“The film Fruitvale Station…depicts the death of an unarmed African American man, Oscar Grant, at the hands of police, and in it there is a scene in which Grant pulls a pit bull-type dog from the street where it has been fatally injured by a car and holds it as it dies. Michael B. Jordan, who plays Oscar Grant, states: ‘Black males, we are America’s pit bull. We’re labeled vicious, inhumane, and left to die in the street’” (Weaver 2015, p. 345).
Pit-bull Type Dogs (PBTD) have been described as weapons, criminals, and killers, traits frequently ascribed to poor urban men of color, specifically young Black and Latino men (Boisseron 2015). The animal welfare community, which is primarily dominated by upper- and middle-class White women, consists of moral entrepreneurs who try to rehabilitate the PBTD image by removing the dogs from poor people of color (Guenther 2019). The goal of these White “saviors”, however, is not clear. Ostensibly, the dogs are being removed from homes of people of color because they are not being well-cared for, but the dogs then overpopulate American shelters where many will be killed due to low adoption rates and misconceptions about the breed (https://www.aspca.org, 2017).
Dogs are associated with the physical and social characteristics of their owners. Stereotypes about owners inform stereotypes about their dogs and vice versa. Stereotypical middle- and upper-class “White” dogs, such as golden retrievers, French bulldogs, and other purebred dogs often receive social allowances that dogs associated with people of color do not. “White” dogs rank higher on the social hierarchy than people of color and are bestowed privileges equivalent to those White people receive, such as admission to certain restaurants, museums, and life in middle- and upper-class White communities (Parker 2019).
Dogs typically associated with people of color, such as Rottweilers, Doberman, and Pit Bulls are often categorized as dangerous and are prohibited from White spaces via litigious methods such as Dangerous Dog Laws (DDL) and Breed Specific Legislation (BSL) (Gunter, Barber, and Wynne 2016; Kovačič 2015; Patronek et al. 2008; Thompson et al. 2019). An important caveat has been established, though, as middle- and upper-class White people have become interested in rehabilitating the image of “dogs of color”, specifically PBTD. Dogs of color are less likely to be excluded from public spaces if they are accompanied by a White person. Guenther (2019) refers to this transformation of PBTD from threats to companions as “taking the ghetto out of the dog” (Guenther 2019, p. 7). Animal welfare, specifically PBTD rescue, is primarily dominated by White women. Therefore, the removal of dogs from the “ghetto” follows trajectories of human racism and classism. PBTD who are deemed adoptable by White women are taken from homes of color and rehabilitated according to the standards of Whiteness in the rescue community (Guenther 2019).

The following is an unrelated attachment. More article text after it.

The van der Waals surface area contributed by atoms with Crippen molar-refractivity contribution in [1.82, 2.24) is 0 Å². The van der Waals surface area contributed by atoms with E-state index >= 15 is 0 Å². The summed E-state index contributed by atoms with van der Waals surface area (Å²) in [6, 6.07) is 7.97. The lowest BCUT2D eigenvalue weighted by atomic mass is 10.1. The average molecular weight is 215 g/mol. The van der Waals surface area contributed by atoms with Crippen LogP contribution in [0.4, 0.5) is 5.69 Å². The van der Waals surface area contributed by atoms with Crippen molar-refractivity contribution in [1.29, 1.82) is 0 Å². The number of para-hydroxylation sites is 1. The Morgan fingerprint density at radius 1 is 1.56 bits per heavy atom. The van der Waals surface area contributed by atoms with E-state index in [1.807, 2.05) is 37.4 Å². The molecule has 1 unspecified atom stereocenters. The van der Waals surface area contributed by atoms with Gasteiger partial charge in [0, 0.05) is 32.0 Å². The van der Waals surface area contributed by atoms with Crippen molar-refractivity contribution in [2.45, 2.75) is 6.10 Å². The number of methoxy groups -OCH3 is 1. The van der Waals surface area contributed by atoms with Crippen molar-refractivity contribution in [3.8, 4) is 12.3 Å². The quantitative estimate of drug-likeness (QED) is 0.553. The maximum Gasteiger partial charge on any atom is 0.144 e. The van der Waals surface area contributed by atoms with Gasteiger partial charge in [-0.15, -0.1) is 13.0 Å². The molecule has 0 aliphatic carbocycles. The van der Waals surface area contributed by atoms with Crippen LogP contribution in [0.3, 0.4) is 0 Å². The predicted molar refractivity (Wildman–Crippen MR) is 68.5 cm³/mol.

The predominantly White animal welfare community reproduces inequality in animal advocacy, perpetuating institutionalized racism. Furthermore, PBTD are taken away from, or not adopted to, poor families of color because the dogs are not treated according to ideals of Whiteness. By decentralizing Whiteness in animal advocacy, potential adopters, workers, and dogs would no longer be evaluated through a lens of Whiteness. By providing more available homes to PBTD by including families of color, fewer dogs will die in shelters and the strain on shelters due to overpopulation should lessen.
Stanley Cohen defined moral panics as conditions where something or someone is identified as a threat to the values of a society (Cohen 1973). Moral panics can arise from cultural, racial, or economic crises. Regarding race, moral panics often stem from longstanding racialized fears and stereotypes. Moral panics in the United States have fueled white supremacist ideals throughout history, manifesting in myriad ways such as the disproportionate representation of people of color in the criminal justice system and the violence inflicted on Black men by police (King 2015). In the context of race or class, moral panics arise from the fear that people of other classes and races threaten the status quo of the ruling class and race, middle- and upper-class White people (King 2015). Moral panics can have disastrous consequences for the groups targeted by the panic, and scenarios, people, or animals associated with the stigmatized group also become a source of panic. Often, activities associated with the feared group also become stigmatized. Examples include drugs, such as crack cocaine, and other illegal activities, such as dog fighting and animal abuse, being associated with poor people of color. Because of their association with young, urban Black men, PBTD also incite panic (Hallsworth 2011; Kaspersson 2008; Kovačič 2015; McCarthy 2016).
Class- and race-based narratives construct acceptable boundaries for animals in society. Leslie Irvine (2004) argues that animals and our feelings towards them are reflections of ourselves. Therefore, animals are derived from human-created social institutions and constructs. Animals are victims of the same systems of oppression as humans, namely race and class, hierarchies to which animal advocacy is not immune (Cudworth 2014). By decentering Whiteness in animal advocacy, in both practice and ideology, communities of color and “dogs of color” will benefit.
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